Pediatric health and physical evaluation are critical aspects of developmental assessment among school-aged children. According to the Centers for Disease Control and Prevention (2019), there are two major developmental milestones of middle age, between 6 and 8 years and 9 and 11 years. Both stages determine the development of children at school and are characterized by significant changes in their life. In this paper, the assessment of a seven-year-old girl will be introduced to explain the main techniques, stages, and theories.
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Physical Assessment Techniques
As a rule, it is required for all children between the ages of 5 and 12 years old to visit a healthcare facility for assessment annually. At this age, patients can understand and provide medical information. Still, cooperation with parents as the main caregivers is also recommended and cannot be ignored. Estes, Calleja, Theobald, and Harvey (2019) investigate the latest achievements in a physical examination and identify such critical techniques as “inspection, palpation, percussion and auscultation” (p. 104).
Compared to palpation, where touching (light or deep) is used to clarify the position of organs and their approximate sizes, inspection (visual or smell) focuses on the respiratory changes in a patient. Percussion helps to identify any abnormalities in the body, and auscultation (listening) formulates the clinical status of a child. To match the age and developmental stage, patients should meet the following aspects: fine motor skills, good learning and speaking abilities, eye contact, and strong coordination. The major risk factors include obesity, heart diseases, stress, or brain disabilities.
Typical Developmental Stages
A seven-year-old is a patient to be chosen for analysis. There are usually five milestones in her development, such as physical, cognitive, social, language, and sensory. Compared to the results of the last year, she has grown about 5 cm and gained about 3-5 kg, which is normal. Six of her baby teeth were lost, and permanent ones continue growing. The girl has a sense of time and shares her latest learning experience, which proves her successful cognitive development.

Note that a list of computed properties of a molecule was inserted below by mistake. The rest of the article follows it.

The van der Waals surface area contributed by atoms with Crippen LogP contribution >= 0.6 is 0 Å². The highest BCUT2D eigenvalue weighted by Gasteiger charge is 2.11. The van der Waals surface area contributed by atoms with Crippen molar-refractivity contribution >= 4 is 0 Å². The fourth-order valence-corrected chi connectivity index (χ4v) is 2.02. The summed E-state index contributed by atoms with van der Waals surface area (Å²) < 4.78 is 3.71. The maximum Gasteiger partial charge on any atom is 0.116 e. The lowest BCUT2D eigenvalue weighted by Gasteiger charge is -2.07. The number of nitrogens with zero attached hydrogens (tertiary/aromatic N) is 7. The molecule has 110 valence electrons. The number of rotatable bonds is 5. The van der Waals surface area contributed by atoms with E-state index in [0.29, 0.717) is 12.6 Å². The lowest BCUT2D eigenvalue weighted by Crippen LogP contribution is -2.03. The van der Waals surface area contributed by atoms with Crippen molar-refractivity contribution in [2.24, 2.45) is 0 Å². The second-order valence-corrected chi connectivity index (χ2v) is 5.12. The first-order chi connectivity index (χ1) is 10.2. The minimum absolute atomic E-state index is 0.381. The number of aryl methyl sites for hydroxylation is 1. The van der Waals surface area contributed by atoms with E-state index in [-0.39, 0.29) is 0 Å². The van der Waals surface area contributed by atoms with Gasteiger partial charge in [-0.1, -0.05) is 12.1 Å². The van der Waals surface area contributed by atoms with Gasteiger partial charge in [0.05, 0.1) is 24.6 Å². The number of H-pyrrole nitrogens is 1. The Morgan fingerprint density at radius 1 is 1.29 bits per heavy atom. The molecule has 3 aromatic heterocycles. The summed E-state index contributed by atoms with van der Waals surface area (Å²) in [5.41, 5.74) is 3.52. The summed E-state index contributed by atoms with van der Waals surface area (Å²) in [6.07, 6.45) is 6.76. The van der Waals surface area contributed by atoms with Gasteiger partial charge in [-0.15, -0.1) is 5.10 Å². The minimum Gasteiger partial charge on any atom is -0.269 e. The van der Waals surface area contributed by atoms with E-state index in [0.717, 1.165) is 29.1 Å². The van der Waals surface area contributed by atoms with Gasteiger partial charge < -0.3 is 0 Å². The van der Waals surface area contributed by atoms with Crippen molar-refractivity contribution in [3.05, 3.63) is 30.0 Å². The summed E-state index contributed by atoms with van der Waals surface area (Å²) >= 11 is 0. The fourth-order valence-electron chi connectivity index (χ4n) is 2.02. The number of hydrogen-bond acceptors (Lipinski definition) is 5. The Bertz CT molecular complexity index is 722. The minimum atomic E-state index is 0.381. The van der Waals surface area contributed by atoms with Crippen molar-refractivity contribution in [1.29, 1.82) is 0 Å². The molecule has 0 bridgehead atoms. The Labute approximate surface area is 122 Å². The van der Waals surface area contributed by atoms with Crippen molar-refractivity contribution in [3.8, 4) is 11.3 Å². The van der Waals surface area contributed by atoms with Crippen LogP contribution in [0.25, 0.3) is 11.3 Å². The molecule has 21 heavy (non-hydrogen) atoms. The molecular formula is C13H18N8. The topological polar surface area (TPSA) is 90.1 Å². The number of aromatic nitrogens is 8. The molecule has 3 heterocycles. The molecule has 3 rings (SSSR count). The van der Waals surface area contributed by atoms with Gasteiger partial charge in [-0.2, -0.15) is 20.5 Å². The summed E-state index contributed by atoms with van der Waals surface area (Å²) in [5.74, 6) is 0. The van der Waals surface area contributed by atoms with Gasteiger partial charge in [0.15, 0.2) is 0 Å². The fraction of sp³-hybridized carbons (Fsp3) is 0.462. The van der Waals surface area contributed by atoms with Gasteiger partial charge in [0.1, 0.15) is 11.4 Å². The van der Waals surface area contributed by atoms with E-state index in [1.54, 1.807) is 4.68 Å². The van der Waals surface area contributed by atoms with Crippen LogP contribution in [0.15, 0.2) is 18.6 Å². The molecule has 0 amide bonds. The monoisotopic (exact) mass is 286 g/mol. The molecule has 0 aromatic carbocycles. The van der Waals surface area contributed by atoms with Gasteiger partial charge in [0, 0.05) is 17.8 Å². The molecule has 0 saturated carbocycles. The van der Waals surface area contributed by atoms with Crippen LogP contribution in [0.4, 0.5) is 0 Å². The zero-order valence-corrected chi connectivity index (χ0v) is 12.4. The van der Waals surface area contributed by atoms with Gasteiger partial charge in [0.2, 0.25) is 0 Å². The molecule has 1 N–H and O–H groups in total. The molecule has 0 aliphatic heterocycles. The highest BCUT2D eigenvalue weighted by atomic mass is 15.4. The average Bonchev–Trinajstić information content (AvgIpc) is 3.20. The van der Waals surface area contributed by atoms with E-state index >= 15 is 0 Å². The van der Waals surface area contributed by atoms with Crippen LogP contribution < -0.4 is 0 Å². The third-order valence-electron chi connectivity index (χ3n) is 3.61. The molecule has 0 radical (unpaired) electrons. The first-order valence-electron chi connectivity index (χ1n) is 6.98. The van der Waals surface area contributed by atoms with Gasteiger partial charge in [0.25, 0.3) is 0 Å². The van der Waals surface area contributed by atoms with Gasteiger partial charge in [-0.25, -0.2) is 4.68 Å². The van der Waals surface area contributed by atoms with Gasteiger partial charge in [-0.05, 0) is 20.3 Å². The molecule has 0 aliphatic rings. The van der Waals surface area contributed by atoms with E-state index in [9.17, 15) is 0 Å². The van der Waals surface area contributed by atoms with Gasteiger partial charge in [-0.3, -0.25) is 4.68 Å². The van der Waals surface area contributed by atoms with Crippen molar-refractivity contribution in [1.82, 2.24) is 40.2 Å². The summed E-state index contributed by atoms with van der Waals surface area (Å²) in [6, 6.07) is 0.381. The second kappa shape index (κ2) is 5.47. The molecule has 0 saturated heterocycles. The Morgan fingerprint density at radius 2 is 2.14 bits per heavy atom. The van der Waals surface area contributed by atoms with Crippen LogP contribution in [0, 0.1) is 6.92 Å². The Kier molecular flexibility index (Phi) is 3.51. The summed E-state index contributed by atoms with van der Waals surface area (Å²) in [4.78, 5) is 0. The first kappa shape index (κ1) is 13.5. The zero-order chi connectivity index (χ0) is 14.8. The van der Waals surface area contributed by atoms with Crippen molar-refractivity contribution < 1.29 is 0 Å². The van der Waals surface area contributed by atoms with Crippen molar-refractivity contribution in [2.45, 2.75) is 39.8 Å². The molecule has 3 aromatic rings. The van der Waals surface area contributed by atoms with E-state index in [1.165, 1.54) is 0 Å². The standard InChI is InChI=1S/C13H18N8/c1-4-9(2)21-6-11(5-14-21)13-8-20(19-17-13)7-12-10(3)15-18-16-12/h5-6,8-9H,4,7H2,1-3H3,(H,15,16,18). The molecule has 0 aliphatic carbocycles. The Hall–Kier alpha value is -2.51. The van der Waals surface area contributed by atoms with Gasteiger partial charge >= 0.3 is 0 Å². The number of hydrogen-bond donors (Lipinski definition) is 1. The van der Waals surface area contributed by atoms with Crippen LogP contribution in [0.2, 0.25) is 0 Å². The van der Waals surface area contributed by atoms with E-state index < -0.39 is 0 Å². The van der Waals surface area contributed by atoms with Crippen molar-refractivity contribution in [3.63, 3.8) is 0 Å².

She talks about her parents and their relationships, as well as her friends and their regular games. The patient seems to feel awkward when she tries to mention her problems and fears. Still, all these concerns and opinions prove her high-level social, emotional, and language development. Her sensory progress is also evident because the girl knows how to take a pen and writes her name on paper.
Developmental Theory in Child’s Assessment
Some many researchers and theorists work in the field of cognitive development, and Erickson, Piaget, or Kohlberg are the most famous in this list. Jean Piaget introduced a theory based on the intellectual abilities’ development at distinct stages (sensorimotor, preoperational, concrete operational, and formal operational) (Marwaha, Goswami, & Vashist, 2017). The girl of the age of seven can belong to the preoperational and concrete operations groups.
Such belonging says about her abilities to think both symbolically and logically and understand things from others’ perspectives, as well as stay egocentric (Marwaha et al., 2017). To gain cooperation with this patient, it is recommended to focus on reasons and clear explanations with the help of which the girl understands her goals and responsibilities and differentiates the health practitioner’s role. The main findings from the assessment would include her cognitive development and motor abilities and potential growth within the next year.
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In general, the theory of Piaget helps to clarify if patients meet the standards of their developmental stages. The cognitive and physical development of school-aged children is hard to control and predict. Therefore, regular observations and assessments need to be organized at least once a year. The girl chosen for evaluation meets the distinctive features of the offered milestone and succeeds in logical thinking, analyzing, and other sensory activities.
Centers for Disease Control and Prevention. (2019). Middle childhood (6 – 8 years of age). Web.
Estes, M. E. Z., Calleja, P., Theobald, K., & Harvey, T. (2019). Health assessment and physical examination (3rd ed.). Sydney, Australia: Cengage Learning.
Marwaha, S., Goswami, M., & Vashist, B. (2017). Prevalence of principles of Piaget’s theory among 4-7-year-old children and their correlation with IQ. Journal of Clinical and Diagnostic Research, 11(8), 111-115.